Major Facebook apps have been leaking user IDs, including FarmVille

Facebook cannot seem to get its act together. Fresh off a string of controversies about protecting the information users wish to keep private, the world’s largest social network has admitted that many of its largest games and applications have been leaking user IDs to advertising networks. In fact, the 10 most widely used games and apps on Facebook are transmitting these UIDs, says the Wall Street Journal. Three of the top 10 apps, including Zynga Game Network Inc.’s FarmVille (59 million users) also transmit personal information about a users friends to other companies.

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The user ID is the number associated with every user on the site. Before Facebook allowed customized URLs for profile pages, it was easy for anyone to find this number. The user ID is not a private part of a person’s Facebook profile. Knowing someone’s UID will only grant access to the information that user has set to share with “everyone,” which is usually very basic pieces of data like pictures, hometown, age, job, musical preferences, etc. However, when given in bulk, these numbers can provide a database of track-able information to advertisers.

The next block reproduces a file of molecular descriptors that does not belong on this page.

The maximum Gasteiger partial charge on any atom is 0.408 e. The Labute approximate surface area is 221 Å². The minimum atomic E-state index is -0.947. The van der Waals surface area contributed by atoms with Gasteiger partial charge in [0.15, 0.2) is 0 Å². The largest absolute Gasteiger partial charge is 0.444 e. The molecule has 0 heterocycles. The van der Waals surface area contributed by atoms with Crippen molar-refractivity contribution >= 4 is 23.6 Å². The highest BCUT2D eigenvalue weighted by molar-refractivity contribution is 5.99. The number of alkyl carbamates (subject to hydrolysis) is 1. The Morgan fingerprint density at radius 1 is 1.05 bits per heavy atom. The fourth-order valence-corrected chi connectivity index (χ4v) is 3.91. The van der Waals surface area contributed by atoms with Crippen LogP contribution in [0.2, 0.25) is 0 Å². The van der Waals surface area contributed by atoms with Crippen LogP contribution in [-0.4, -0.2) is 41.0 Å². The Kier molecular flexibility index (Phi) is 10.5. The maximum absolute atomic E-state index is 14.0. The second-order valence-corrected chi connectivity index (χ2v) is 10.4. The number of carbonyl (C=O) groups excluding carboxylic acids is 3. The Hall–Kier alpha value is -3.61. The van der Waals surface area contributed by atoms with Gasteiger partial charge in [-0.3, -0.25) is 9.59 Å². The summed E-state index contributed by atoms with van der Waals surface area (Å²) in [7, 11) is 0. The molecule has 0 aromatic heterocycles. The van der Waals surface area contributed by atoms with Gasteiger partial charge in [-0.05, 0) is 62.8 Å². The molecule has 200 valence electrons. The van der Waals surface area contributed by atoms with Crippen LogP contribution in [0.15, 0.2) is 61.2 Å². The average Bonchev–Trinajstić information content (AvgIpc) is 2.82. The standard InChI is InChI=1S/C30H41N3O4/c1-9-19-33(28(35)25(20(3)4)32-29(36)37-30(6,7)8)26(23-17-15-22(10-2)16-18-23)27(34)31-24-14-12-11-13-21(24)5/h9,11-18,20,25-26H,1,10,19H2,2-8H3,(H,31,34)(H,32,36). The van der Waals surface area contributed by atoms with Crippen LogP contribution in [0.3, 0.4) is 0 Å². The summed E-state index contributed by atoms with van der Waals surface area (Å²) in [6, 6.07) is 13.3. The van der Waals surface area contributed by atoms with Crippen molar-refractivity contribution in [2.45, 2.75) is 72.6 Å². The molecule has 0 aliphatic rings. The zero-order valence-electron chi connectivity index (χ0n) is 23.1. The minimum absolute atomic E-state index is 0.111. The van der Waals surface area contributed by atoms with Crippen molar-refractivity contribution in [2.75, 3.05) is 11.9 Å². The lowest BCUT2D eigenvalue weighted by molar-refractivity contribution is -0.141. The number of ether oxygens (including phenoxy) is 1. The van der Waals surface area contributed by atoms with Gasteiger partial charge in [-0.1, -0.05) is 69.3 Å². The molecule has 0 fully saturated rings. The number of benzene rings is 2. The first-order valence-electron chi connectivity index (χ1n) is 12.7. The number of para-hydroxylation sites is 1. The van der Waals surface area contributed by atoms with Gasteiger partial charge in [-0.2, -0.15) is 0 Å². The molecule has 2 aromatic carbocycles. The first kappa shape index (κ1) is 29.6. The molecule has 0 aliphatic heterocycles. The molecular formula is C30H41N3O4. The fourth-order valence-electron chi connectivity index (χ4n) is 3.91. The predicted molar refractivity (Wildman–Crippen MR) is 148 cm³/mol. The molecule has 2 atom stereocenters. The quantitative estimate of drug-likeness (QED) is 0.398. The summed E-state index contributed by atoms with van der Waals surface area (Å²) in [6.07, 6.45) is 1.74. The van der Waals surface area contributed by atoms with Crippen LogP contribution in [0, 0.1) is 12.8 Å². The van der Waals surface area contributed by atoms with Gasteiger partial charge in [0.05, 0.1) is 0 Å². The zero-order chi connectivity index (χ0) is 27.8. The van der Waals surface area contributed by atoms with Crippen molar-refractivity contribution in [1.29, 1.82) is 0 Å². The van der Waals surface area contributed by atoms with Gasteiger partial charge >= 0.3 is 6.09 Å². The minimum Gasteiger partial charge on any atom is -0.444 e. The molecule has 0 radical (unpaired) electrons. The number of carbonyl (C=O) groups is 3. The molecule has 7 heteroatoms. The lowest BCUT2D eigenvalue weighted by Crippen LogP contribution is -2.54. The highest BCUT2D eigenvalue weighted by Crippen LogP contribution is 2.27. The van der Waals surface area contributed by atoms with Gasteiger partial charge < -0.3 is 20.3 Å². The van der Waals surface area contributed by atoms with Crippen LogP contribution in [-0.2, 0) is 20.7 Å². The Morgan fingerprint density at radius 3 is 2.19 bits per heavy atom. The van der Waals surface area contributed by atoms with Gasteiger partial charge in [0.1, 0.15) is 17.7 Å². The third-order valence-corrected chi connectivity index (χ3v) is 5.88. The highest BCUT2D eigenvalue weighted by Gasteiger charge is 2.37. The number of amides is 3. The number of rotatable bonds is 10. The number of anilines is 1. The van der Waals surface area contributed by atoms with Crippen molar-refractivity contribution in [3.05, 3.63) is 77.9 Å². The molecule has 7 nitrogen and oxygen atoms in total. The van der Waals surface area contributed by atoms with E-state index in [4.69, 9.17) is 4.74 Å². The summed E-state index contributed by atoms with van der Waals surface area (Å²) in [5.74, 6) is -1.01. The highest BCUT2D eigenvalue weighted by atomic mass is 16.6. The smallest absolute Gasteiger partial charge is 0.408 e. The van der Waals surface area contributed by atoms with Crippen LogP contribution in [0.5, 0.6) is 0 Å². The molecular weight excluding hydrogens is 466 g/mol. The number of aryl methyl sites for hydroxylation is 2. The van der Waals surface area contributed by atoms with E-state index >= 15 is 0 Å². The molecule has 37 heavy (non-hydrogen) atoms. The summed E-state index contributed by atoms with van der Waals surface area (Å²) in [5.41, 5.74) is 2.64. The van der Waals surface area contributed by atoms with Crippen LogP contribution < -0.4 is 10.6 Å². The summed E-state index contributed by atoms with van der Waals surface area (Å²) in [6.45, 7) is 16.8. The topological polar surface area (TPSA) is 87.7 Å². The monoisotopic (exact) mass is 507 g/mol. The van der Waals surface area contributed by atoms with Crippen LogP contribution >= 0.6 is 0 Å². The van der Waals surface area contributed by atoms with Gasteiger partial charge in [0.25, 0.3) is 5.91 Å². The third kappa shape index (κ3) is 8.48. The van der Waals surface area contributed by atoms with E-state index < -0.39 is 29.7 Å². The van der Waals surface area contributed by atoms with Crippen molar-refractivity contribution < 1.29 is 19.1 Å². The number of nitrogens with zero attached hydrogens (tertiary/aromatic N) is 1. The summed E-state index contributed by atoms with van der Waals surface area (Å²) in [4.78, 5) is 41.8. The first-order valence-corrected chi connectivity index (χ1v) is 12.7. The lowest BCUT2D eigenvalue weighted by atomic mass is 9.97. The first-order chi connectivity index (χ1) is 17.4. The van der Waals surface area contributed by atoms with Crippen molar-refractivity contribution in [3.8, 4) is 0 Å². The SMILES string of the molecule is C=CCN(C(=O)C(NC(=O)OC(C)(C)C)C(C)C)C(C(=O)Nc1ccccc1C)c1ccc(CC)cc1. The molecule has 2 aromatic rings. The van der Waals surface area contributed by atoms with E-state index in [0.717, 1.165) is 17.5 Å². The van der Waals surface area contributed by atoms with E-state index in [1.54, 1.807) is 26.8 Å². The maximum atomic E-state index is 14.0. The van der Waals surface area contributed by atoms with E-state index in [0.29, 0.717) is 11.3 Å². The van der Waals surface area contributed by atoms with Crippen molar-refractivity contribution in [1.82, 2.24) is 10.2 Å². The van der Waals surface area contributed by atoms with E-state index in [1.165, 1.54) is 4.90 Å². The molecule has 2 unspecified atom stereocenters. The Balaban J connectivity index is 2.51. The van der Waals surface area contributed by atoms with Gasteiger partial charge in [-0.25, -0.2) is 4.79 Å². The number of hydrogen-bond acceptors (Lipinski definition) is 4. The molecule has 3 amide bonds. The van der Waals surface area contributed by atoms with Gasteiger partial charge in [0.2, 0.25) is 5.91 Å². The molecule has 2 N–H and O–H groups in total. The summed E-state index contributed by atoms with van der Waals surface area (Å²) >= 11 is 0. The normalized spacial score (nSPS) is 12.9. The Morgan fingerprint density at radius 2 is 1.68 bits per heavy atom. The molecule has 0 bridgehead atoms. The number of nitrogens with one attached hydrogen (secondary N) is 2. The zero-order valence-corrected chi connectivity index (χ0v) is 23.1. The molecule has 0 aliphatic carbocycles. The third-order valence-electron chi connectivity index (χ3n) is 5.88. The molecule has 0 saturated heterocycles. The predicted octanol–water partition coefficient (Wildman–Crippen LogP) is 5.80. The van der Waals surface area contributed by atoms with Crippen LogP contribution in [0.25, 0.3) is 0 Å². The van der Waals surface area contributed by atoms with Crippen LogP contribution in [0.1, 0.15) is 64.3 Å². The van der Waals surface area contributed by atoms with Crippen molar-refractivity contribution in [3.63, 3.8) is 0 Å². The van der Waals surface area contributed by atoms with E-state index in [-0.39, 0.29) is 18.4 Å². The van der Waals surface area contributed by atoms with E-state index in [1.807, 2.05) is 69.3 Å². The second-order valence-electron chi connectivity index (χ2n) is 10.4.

Facebook’s Mike Vernal publicly responded to the controversy on the company’s developer blog, claiming that many publishers have, in fact, violated its privacy policy by sharing UIDs with ad networks, but added that most companies “did not intend to pass this information, but did so because of the technical details of how browsers work.”

This is not the first UID leak problem the company has faced. In May, the WSJ discovered that Facebook itself was sharing UIDs with advertising networks through its ad sales. Much like today, Facebook admitted the problem and claimed it did not intend to share the user IDs. The company says that the current problem is more challenging.

Still, there are 550,000 third party apps on Facebook and 70 percent of the companies 500 million users utilize at least one app each month. Holding all-hands security meetings is nice, but Facebook must prove it is capable of honoring and enforcing its own privacy policy.

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